Malignant pleural effusions: Recent advances and ambulatory sclerotherapy


Journal Article (Review)

Malignant pleural effusions are a common problem in cancer patients with advanced disease. Patients typically present with progressive dyspnea, cough, and/or chest pain that significantly compromises their quality of life. Treatment is often palliative, usually consisting of sequential thoracenteses or tube thoracostomy with or without sclerotherapy. The traditional method of treatment-tube thoracostomy with large-bore chest tubes connected to continuous wall suction-requires hospitalization, is expensive, limits patient mobility, and can cause significant patient discomfort. More recent trials have explored new techniques, including thoracoscopic insufflation of talc and small-bore catheters. Most of these studies have been performed on inpatients, although a recent multi-institutional trial was initiated to evaluate the feasibility and efficacy of ambulatory (outpatient) pleural drainage and sclerotherapy using small-bore catheters. All patients fulfilling eligibility criteria had a small-bore catheter placed in the pleural space that was then connected to a closed gravity drainage bag system. When daily tube drainage was <100 mL, sclerotherapy was performed. Response rates at our institution demonstrated 10 patients (53%) had a complete response, 5 (26%) had a partial response, and 4 (21%) had progressive disease at 30-day follow-up. These preliminary results suggest ambulatory sclerotherapy is a safe, viable alternative to conventional inpatient treatment of malignant pleural effusions in a select group of patients.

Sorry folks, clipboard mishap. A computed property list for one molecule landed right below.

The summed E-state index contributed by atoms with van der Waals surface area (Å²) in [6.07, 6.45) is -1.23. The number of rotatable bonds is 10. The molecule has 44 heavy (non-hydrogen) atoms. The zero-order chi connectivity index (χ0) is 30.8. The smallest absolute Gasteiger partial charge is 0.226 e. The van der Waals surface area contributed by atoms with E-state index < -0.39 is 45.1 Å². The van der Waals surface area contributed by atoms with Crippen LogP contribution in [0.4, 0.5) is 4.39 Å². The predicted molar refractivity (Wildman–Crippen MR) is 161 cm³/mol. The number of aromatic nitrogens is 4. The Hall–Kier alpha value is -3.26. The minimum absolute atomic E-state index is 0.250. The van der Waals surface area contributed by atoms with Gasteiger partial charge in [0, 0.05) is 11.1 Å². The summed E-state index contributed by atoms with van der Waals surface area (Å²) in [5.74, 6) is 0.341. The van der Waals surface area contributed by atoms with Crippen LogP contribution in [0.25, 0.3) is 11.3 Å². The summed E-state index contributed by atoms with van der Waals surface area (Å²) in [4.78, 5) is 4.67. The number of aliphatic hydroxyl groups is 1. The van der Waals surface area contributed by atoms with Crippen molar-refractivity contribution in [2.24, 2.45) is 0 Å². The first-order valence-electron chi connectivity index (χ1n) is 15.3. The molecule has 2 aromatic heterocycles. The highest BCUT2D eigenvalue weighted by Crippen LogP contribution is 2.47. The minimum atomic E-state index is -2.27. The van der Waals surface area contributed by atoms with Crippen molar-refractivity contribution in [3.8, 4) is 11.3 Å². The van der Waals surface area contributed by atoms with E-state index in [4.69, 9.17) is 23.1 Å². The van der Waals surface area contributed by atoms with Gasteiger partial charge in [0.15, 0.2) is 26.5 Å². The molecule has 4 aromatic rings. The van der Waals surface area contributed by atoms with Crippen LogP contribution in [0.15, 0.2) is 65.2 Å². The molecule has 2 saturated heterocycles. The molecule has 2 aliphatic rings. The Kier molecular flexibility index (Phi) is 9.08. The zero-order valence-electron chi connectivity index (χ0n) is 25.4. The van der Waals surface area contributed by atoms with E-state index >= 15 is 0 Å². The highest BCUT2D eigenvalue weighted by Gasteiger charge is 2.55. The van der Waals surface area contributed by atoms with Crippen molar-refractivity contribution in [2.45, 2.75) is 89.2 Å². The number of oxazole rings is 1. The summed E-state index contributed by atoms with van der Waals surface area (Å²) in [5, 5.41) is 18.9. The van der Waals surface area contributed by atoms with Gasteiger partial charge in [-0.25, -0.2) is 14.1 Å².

Duke Authors

Cited Authors

  • Patz, EF

Published Date

  • January 1, 1998

Published In

Volume / Issue

  • 113 / 1 SUPPL.

Start / End Page

  • 74S - 77S

International Standard Serial Number (ISSN)

  • 0012-3692

Citation Source

  • Scopus